COOLBAUGH TOWNSHIP -- The state budget is now more than a month late. As government leaders work to battle out the details, teachers at local Head Start programs in the Poconos are starting to worry about what this could mean for hundreds of kids.
The Head Start program in Monroe County currently runs five classroom programs, but they are looking to add new classrooms with new funding this year. If there’s no budget that just won’t happen and about 150 kids will be forced to wait.
These 4 and 5 year olds are building an educational foundation before kindergarten even starts. It’s all thanks to Clear Run Elementary’s Head Start program near Tobyhanna.
"We're getting them so ready for kindergarten. They understand we go to school, we do work, we play, we go home. We get them into a routine,” said lead teacher Kelly Lehmann.
It’s all about learning the basics here in the kindergarten readiness program.
Jazabell Vidal is five years old and says she learned, "my numbers and my ABCs.”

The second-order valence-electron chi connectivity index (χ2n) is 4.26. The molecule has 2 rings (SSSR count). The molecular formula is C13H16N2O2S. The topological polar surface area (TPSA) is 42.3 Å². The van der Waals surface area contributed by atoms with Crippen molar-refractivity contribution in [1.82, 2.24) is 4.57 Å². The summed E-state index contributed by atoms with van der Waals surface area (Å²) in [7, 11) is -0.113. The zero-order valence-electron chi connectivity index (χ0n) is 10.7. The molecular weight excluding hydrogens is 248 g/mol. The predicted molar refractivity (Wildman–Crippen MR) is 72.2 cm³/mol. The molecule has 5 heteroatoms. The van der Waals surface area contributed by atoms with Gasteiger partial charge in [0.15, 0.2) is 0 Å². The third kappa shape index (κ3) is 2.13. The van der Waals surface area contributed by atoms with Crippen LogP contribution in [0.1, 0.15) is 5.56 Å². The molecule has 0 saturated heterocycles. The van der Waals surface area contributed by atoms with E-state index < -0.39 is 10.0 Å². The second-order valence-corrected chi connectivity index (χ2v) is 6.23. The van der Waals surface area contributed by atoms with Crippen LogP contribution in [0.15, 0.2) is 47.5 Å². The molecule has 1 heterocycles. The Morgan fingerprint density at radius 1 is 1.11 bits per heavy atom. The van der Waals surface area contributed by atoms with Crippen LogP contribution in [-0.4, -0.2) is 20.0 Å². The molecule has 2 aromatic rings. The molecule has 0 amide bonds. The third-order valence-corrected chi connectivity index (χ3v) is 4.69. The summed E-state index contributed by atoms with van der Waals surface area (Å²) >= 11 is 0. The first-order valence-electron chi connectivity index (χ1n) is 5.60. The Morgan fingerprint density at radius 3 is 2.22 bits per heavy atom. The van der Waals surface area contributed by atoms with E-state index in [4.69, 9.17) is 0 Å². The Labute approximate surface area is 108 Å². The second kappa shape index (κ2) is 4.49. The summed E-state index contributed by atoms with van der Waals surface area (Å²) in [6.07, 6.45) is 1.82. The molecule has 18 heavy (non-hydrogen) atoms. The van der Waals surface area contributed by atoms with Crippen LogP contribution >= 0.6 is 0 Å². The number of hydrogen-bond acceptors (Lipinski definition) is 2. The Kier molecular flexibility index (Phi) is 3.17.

Each student now knows what’s expected from them in school.
"Sit in a straight line, and we learned about being good and quiet in circle,” said 4-year-old Nickolas Guilherme-Saurez.
Many of these kids will be attending Clear Run Elementary in the fall, making the transition even easier.
"Certainly everybody, parents included, are filled with that anxiety, and these children have the opportunity to know what to expect,” said Clear Run Elementary Principal Heidi Donohue.
Without a new budget, students who are supposed to be learning their ABCs and 123s in Head Start programs in Monroe County will all be put on hold. Head Start applied to open nine new programs with new state money, but without a budget, that just won’t happen.
"They don't open up there are teachers that won't have jobs there are students that don't have a classroom and that are going to continue to be on a waiting list for a while,” said Lehman.
Governor Wolf worked on spreading his budget message in the Poconos at East Stroudsburg Elementary on Thursday, but he couldn’t tell us how soon a new spending plan may be passed.
“I’m working as hard as I possibly can and as soon as we have a good budget, I will sign it,” said Governor Wolf.
The five classrooms that Monroe County Head Start currently runs will be funded by a credit line at a local bank if the budget doesn’t pass. Head Start officials say that’s a risk they are willing to take to keep kids in school.